Image Journal, an exquisitely produced quarterly exploring the intersection of “art, faith and mystery,” employs both beauty and thought to counter the modernist dogma of belief’s imminent extinction. And at last weekend’s Seattle concert in celebration of the magazine’s 25th anniversary, I experienced the “musical manifestation of divine plenitude.” For two glorious hours, four choirs and a reader of poems pushed back the veil of doubt and distance so that a fortunate crowd of listeners could dwell – effortlessly, ecstatically – in the radiance of holy presence.

The design of the program had a litugical structure. There were seven sections – a sacred number – conducting us through the stages of spiritual journey: Cloud of Unknowing, After Paradise, The Contemplative Life, Longing for the Messiah, Mothering God, Blessed Are Those Who Mourn, and From Darkness into Light. Each section’s theme was introduced by a contemporary poem wrestling with the presence/absence of what Denise Levertov calls “the Other, the known / Unknown, unknowable.” [iii] And each poem was followed by a triptych of choral pieces from medieval to modern, from Hildegard and Palestrina to Arvo Pärt and John Tavener. Seattle Pro Musica, Opus 7 Vocal Ensemble, the Medieval Women’s Choir, and the Women of St. James Schola took turns lifting their voices in the resonant space of St. James Cathedral.

Sometimes the presence entered gently, as in the lyric by Jeanne Murray Walker: “Listen! Already God descends, waking us, / with his new breath, from sleep, / … like a mother.” [iv] Sometimes it clapped like thunder, as when the supplicating harmonies of Tavener’s “God is with us” were met with the sudden roar of the organ in heaven’s unambiguous reply.

The most stunning moment for me came at the end of James MacMillan’s Christus Vincit. The triumphant text – “Christ conquers, Christ is King, Christ is Lord of All” – started quietly with the sopranos, joined by the basses rumbling a rhythmic plainsong like breaking waves. The interplay of high and low, feminine and masculine, was punctuated by generous silences, allowing us to savor the fading reverberations. Then a single soprano began to rise above the other voices, with melismatic ornaments resembling the grace notes of Celtic song. Alleluia, she sang, over and over, her voice rising in a vocal mimesis of the ascending Christ. The other singers fell away as she soared on: Alleluia! Alleluia! And then, reaching a high B that seemed beyond the reach of mortals, she sang “All-le – “, but instead of the final syllables, there was sudden silence, as if she had vanished into eternity before the word could be finished.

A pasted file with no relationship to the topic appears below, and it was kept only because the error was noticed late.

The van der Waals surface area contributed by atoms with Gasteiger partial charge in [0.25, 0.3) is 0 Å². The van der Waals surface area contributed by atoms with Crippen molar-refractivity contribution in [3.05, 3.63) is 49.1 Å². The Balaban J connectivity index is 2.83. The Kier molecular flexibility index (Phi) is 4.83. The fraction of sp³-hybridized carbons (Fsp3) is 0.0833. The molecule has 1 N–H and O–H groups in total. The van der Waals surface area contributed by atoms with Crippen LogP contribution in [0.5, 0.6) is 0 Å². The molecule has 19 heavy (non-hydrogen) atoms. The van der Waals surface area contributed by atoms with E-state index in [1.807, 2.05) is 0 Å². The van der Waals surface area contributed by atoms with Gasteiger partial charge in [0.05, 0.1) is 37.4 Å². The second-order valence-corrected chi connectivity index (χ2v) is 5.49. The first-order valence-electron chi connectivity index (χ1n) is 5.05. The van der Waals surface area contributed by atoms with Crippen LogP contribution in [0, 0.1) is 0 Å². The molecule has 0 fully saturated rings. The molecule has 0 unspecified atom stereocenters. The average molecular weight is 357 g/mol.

In such an atmosphere, it was unbelief that became impossible. No more weeping by the rivers of exile, no hiding of faces from an alien Creator, no wandering in the wilderness of doubt and loss. We were home at last. God was not a dubious idea, but an immediate experience.

Alas, we are never permitted to linger long around the throne of presence. Once the vision fades, we must go forth to redeem the time being from insignificance.[v] But those two blessed hours provided a rich and lasting sustenance for those of us who continue along the pilgrim way.

[i] Anthony Monti, A Natural Theology of the Arts: Imprint of the Spirit (Burlington, VT: Ashgate Publishing Company, 2003) 121

[ii] Ibid., 122

[iii] Denise Levertov, “Sanctus,” from concert program

[iv] Jeanne Murray Walker, “And He Shall Dwell With Them,” from concert program

[v] W.H. Auden, For the Time Being: A Christmas Oratorio in Collected Poems, ed. Edward Mendelson (New York: Random House, 1976) 308